Joe Cocker, Mad Dogs And Englishmen (1970)
You know I’ve seen Joe Cocker live more than any other international touring act. He comes to NZ a lot – and I have the job of seeing him (as a reviewer). And he’s always different. And he’s always the same. And though he’s more a cabaret act now than the sweaty, vital rock’n’roll/soul animal that killed it from Woodstock on through the early 70s he’s still got something. And usually that something is a killer-good band. Well, that’s part of the something. But this – this is just the business. Overblown and wonderful, this album is (still) a revelation. I grew up with Cocker’s music – just Greatest Hits stuff – and I never heard this album in its entirety until the 35th anniversary CD reissue. But I was a fan of the first couple of studio albums – great, great singer; shit-hot band/s. Strong material. The greatest rock’n’roll and soul and pop covers artist when he was at the height of his game – and still capable of doing a good show now, long gone, long past the prime. But this really is the height of his game. This is visceral. This is magical. I’ve only owned the LP for a few days – I kept it on hold at the shop for ages though; knew I had to (one day) get it. Man it’s great. It’s fucking great.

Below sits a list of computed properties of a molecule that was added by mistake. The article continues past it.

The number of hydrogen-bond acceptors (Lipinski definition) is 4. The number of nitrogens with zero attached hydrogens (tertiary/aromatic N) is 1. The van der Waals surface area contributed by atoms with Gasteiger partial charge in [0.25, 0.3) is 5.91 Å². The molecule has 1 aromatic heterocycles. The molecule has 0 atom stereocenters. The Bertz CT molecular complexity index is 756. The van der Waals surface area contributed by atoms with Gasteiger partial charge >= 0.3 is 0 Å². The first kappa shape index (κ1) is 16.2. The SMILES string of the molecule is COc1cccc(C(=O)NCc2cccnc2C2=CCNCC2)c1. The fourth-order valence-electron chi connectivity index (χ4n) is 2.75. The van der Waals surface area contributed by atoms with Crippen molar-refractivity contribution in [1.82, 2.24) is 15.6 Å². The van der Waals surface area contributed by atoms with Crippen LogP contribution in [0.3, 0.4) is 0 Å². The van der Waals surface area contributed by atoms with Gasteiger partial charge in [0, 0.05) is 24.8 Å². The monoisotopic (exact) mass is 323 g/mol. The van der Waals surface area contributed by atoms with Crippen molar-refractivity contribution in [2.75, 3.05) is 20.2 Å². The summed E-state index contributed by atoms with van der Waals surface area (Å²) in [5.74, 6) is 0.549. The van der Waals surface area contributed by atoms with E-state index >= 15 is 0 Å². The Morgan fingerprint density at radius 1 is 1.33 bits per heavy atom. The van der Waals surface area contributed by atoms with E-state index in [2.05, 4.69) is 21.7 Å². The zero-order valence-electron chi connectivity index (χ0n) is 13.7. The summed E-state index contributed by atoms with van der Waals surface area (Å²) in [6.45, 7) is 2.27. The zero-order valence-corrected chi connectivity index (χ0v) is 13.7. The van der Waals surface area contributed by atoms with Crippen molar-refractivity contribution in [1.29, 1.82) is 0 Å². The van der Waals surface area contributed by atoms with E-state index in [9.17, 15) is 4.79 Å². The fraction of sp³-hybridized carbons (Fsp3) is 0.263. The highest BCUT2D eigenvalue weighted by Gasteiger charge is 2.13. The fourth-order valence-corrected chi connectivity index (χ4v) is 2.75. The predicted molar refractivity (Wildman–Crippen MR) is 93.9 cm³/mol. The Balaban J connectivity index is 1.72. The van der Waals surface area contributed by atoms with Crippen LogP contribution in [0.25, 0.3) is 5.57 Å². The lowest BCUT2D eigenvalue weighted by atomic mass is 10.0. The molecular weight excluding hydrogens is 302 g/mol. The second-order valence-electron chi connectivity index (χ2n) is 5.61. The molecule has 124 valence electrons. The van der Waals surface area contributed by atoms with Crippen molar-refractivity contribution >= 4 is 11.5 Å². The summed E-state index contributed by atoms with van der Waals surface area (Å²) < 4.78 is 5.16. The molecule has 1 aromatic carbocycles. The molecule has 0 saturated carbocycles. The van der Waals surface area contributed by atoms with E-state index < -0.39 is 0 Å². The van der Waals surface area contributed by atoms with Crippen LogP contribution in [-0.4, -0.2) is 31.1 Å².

Sample Track: The Letter
The Vinyl Countdown is a document of every LP I listen to, brand new discoveries and old-old favourites; extremely pre-loved, previously abandoned or with the shrink-wrap having just been removed it’s all here at The Vinyl Countdown